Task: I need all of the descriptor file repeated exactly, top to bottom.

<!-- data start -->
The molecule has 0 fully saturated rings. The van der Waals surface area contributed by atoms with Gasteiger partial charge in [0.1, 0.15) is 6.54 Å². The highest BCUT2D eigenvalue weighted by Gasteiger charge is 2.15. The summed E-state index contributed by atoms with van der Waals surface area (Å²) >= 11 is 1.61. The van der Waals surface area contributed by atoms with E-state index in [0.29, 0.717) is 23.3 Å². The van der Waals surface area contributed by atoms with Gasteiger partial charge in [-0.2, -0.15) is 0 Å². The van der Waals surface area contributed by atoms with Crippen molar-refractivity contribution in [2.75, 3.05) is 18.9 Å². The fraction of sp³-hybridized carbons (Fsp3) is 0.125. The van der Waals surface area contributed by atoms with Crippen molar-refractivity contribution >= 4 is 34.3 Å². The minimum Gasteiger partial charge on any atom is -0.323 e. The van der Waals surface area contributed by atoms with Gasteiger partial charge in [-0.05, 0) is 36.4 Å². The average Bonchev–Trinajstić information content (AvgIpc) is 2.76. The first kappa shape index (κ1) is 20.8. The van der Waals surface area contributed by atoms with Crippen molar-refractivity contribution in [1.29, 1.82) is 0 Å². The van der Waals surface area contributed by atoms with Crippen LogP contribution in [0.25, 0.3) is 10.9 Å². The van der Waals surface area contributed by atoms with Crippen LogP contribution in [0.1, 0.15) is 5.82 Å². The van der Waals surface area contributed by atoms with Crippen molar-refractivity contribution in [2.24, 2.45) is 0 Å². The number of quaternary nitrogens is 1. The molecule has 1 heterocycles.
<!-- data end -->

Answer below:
The molecule has 0 fully saturated rings. The van der Waals surface area contributed by atoms with Gasteiger partial charge in [0.1, 0.15) is 6.54 Å². The highest BCUT2D eigenvalue weighted by Gasteiger charge is 2.15. The summed E-state index contributed by atoms with van der Waals surface area (Å²) >= 11 is 1.61. The van der Waals surface area contributed by atoms with E-state index in [0.29, 0.717) is 23.3 Å². The van der Waals surface area contributed by atoms with Gasteiger partial charge in [-0.2, -0.15) is 0 Å². The van der Waals surface area contributed by atoms with Crippen molar-refractivity contribution in [2.75, 3.05) is 18.9 Å². The fraction of sp³-hybridized carbons (Fsp3) is 0.125. The van der Waals surface area contributed by atoms with Crippen molar-refractivity contribution >= 4 is 34.3 Å². The minimum Gasteiger partial charge on any atom is -0.323 e. The van der Waals surface area contributed by atoms with Gasteiger partial charge in [-0.05, 0) is 36.4 Å². The average Bonchev–Trinajstić information content (AvgIpc) is 2.76. The first kappa shape index (κ1) is 20.8. The van der Waals surface area contributed by atoms with Crippen molar-refractivity contribution in [1.29, 1.82) is 0 Å². The van der Waals surface area contributed by atoms with Crippen LogP contribution in [0.25, 0.3) is 10.9 Å². The van der Waals surface area contributed by atoms with Crippen LogP contribution in [0.1, 0.15) is 5.82 Å². The van der Waals surface area contributed by atoms with Crippen molar-refractivity contribution in [2.24, 2.45) is 0 Å². The number of quaternary nitrogens is 1. The molecule has 1 heterocycles.